Live Near a Field with Pesticides? Children Could Be at Higher Risk for Autism
Autism is affecting more and more children. Between 2007 and 2012, the likelihood that a school-age child would be diagnosed with autism, Asperger or a related developmental disorder increased by 72 percent. That increase is partly attributed to simply a rise in awareness of autism spectrum disorders. But the question remains: what’s causing autism?
There is no known cause of autism, but there has been ongoing concern over the link between the developmental disorder and toxins, specifically as it relates to prenatal exposure. A new study from UC Davis adds to that growing concern, showing that pregnant women who live in proximity to agricultural fields where pesticides are used are at higher risk of having a child with autism.
The researchers took data from the California Pesticide Use Report, which shows what pesticides are used and where, and overlaid it with addresses of about 1,000 participants in a Childhood Autism Risks from Genetics and Environment study, “a population-based, case-control study of children ages 2-5 with autism, developmental delay and typical development,” according to the Fresno Bee. The study area was primarily around the Sacramento area, a region rich with agriculture.
The researchers specifically looked at four groups of pesticides: organophosphates, organochlorines, pyrethroids and carbamates. These are common pesticides in the Sacramento Valley, used for agricultural production like cantaloupe, melon, oranges, tomato processing, cotton and alfalfa.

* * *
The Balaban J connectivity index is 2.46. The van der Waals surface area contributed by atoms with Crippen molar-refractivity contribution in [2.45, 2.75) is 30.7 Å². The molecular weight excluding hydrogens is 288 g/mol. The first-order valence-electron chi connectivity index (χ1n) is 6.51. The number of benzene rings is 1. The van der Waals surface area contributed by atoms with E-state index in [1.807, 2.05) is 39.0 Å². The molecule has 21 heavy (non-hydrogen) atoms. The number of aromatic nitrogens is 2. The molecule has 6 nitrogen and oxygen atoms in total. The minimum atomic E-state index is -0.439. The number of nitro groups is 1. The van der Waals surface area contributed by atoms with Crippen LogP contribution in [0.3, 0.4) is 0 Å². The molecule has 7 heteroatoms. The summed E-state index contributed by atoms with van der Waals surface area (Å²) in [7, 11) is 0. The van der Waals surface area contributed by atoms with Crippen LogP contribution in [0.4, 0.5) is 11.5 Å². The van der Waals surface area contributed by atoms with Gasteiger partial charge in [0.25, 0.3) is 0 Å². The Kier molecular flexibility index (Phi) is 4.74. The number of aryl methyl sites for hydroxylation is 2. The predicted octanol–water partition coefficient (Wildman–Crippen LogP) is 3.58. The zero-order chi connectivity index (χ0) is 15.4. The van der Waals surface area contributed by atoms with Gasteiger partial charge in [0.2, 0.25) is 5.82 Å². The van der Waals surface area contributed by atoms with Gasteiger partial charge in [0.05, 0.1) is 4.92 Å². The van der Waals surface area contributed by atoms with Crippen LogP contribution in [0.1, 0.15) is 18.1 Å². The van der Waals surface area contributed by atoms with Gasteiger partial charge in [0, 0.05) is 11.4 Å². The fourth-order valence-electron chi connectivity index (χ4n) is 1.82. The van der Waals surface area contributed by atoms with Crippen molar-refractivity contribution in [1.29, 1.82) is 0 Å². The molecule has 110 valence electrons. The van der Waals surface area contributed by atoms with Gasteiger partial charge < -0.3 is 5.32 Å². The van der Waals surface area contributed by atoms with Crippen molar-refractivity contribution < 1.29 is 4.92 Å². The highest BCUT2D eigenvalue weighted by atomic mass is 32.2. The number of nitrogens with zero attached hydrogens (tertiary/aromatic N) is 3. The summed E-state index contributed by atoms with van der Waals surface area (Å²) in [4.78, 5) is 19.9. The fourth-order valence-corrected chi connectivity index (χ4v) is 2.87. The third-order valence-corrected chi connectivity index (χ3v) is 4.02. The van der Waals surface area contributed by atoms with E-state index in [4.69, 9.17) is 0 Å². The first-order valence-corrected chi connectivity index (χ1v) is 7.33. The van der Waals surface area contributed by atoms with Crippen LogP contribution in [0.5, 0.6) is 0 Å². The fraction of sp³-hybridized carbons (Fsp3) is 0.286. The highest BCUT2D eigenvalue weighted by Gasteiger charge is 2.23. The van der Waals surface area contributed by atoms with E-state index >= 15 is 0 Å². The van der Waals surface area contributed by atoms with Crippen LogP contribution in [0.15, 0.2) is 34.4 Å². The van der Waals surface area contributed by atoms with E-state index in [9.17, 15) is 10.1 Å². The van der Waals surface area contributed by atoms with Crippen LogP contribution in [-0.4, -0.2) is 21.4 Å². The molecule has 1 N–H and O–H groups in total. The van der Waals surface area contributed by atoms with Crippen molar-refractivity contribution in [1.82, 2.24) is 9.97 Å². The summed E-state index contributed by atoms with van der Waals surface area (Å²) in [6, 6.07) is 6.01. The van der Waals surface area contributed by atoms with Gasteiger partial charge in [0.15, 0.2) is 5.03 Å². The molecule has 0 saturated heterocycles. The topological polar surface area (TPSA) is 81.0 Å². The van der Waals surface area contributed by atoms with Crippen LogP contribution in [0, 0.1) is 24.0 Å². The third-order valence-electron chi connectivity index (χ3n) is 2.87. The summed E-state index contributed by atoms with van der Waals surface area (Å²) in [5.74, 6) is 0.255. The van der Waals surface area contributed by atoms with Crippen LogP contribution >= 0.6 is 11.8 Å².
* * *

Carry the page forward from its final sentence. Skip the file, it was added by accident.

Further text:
Analyzing the data, the researchers established that about one-third of the mothers in the study lived within just under a mile of an agricultural pesticide application when they were pregnant, and the farther the pregnant women lived from where pesticides were sprayed, the more the risk for autism decreased.
On days when pesticides are being applied, parents may want “to leave town or keep their children away or close the windows,” Dr. Irva Hertz-Picciotto, senior author of the report and professor and vice chair of the Department of Public Health Services at UC Davis, told the Fresno Bee.
This isn’t the first study of its kind in California. In 2007, a study “found children born to mothers who had been exposed to two organochlorine pesticides during their first trimester of pregnancy were six times more likely to develop autism than a control group whose mothers did not live near fields.”
While there is currently no known cause of autism, “a large number of widely used agricultural pesticides have known neurologic effects,” said the study, making more research on the connection between pesticides and autism even more important.
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